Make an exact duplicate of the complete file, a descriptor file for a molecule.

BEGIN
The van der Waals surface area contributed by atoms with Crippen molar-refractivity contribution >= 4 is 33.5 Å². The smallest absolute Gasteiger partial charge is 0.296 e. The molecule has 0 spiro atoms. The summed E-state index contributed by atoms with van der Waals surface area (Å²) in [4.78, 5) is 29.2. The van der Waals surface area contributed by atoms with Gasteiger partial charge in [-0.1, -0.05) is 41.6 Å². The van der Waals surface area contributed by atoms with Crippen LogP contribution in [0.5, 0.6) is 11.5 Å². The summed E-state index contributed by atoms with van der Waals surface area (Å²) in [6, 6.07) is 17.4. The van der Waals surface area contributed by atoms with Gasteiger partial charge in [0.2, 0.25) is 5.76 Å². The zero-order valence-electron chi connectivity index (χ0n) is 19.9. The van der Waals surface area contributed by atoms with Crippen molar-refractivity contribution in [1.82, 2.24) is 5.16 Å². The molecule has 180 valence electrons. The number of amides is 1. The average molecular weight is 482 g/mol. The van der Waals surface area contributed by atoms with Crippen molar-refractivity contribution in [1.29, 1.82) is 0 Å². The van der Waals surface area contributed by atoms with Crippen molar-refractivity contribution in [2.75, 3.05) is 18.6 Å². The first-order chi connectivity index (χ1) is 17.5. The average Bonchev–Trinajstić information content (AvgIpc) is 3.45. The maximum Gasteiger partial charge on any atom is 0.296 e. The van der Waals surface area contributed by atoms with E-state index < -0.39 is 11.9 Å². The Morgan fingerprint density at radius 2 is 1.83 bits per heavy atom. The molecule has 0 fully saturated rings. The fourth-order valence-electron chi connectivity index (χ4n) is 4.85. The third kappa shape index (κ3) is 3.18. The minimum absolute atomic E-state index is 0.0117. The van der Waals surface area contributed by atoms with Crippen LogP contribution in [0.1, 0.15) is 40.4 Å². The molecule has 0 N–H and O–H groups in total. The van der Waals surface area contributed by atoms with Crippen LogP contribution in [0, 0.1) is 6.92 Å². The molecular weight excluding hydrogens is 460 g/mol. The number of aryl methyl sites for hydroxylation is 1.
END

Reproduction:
The van der Waals surface area contributed by atoms with Crippen molar-refractivity contribution >= 4 is 33.5 Å². The smallest absolute Gasteiger partial charge is 0.296 e. The molecule has 0 spiro atoms. The summed E-state index contributed by atoms with van der Waals surface area (Å²) in [4.78, 5) is 29.2. The van der Waals surface area contributed by atoms with Gasteiger partial charge in [-0.1, -0.05) is 41.6 Å². The van der Waals surface area contributed by atoms with Crippen LogP contribution in [0.5, 0.6) is 11.5 Å². The summed E-state index contributed by atoms with van der Waals surface area (Å²) in [6, 6.07) is 17.4. The van der Waals surface area contributed by atoms with Gasteiger partial charge in [0.2, 0.25) is 5.76 Å². The zero-order valence-electron chi connectivity index (χ0n) is 19.9. The van der Waals surface area contributed by atoms with Crippen molar-refractivity contribution in [1.82, 2.24) is 5.16 Å². The molecule has 180 valence electrons. The number of amides is 1. The average molecular weight is 482 g/mol. The van der Waals surface area contributed by atoms with Crippen molar-refractivity contribution in [1.29, 1.82) is 0 Å². The van der Waals surface area contributed by atoms with Crippen molar-refractivity contribution in [2.75, 3.05) is 18.6 Å². The first-order chi connectivity index (χ1) is 17.5. The average Bonchev–Trinajstić information content (AvgIpc) is 3.45. The maximum Gasteiger partial charge on any atom is 0.296 e. The van der Waals surface area contributed by atoms with E-state index < -0.39 is 11.9 Å². The Morgan fingerprint density at radius 2 is 1.83 bits per heavy atom. The molecule has 0 fully saturated rings. The fourth-order valence-electron chi connectivity index (χ4n) is 4.85. The third kappa shape index (κ3) is 3.18. The minimum absolute atomic E-state index is 0.0117. The van der Waals surface area contributed by atoms with Crippen LogP contribution in [0.1, 0.15) is 40.4 Å². The molecule has 0 N–H and O–H groups in total. The van der Waals surface area contributed by atoms with Crippen LogP contribution in [0, 0.1) is 6.92 Å². The molecular weight excluding hydrogens is 460 g/mol. The number of aryl methyl sites for hydroxylation is 1.